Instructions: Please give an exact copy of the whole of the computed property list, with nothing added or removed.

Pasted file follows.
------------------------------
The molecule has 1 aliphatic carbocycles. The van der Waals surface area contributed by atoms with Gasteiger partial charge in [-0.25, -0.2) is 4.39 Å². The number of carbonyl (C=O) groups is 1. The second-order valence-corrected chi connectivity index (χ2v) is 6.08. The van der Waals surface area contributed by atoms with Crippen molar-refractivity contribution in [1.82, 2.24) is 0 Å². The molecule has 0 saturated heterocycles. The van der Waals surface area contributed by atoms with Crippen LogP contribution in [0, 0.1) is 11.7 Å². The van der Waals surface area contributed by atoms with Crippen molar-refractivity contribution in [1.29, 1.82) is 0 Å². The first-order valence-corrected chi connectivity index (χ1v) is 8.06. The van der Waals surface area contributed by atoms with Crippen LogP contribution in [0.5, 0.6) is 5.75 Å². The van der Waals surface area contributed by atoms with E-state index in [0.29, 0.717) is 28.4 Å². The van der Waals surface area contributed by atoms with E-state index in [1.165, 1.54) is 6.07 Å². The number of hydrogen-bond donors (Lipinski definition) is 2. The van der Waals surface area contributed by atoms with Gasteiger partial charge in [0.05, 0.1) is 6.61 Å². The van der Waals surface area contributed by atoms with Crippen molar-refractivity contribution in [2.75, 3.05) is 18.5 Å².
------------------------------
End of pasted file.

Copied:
The molecule has 1 aliphatic carbocycles. The van der Waals surface area contributed by atoms with Gasteiger partial charge in [-0.25, -0.2) is 4.39 Å². The number of carbonyl (C=O) groups is 1. The second-order valence-corrected chi connectivity index (χ2v) is 6.08. The van der Waals surface area contributed by atoms with Crippen molar-refractivity contribution in [1.82, 2.24) is 0 Å². The molecule has 0 saturated heterocycles. The van der Waals surface area contributed by atoms with Crippen LogP contribution in [0, 0.1) is 11.7 Å². The van der Waals surface area contributed by atoms with Crippen molar-refractivity contribution in [1.29, 1.82) is 0 Å². The first-order valence-corrected chi connectivity index (χ1v) is 8.06. The van der Waals surface area contributed by atoms with Crippen LogP contribution in [0.5, 0.6) is 5.75 Å². The van der Waals surface area contributed by atoms with E-state index in [0.29, 0.717) is 28.4 Å². The van der Waals surface area contributed by atoms with E-state index in [1.165, 1.54) is 6.07 Å². The number of hydrogen-bond donors (Lipinski definition) is 2. The van der Waals surface area contributed by atoms with Gasteiger partial charge in [0.05, 0.1) is 6.61 Å². The van der Waals surface area contributed by atoms with Crippen molar-refractivity contribution in [2.75, 3.05) is 18.5 Å².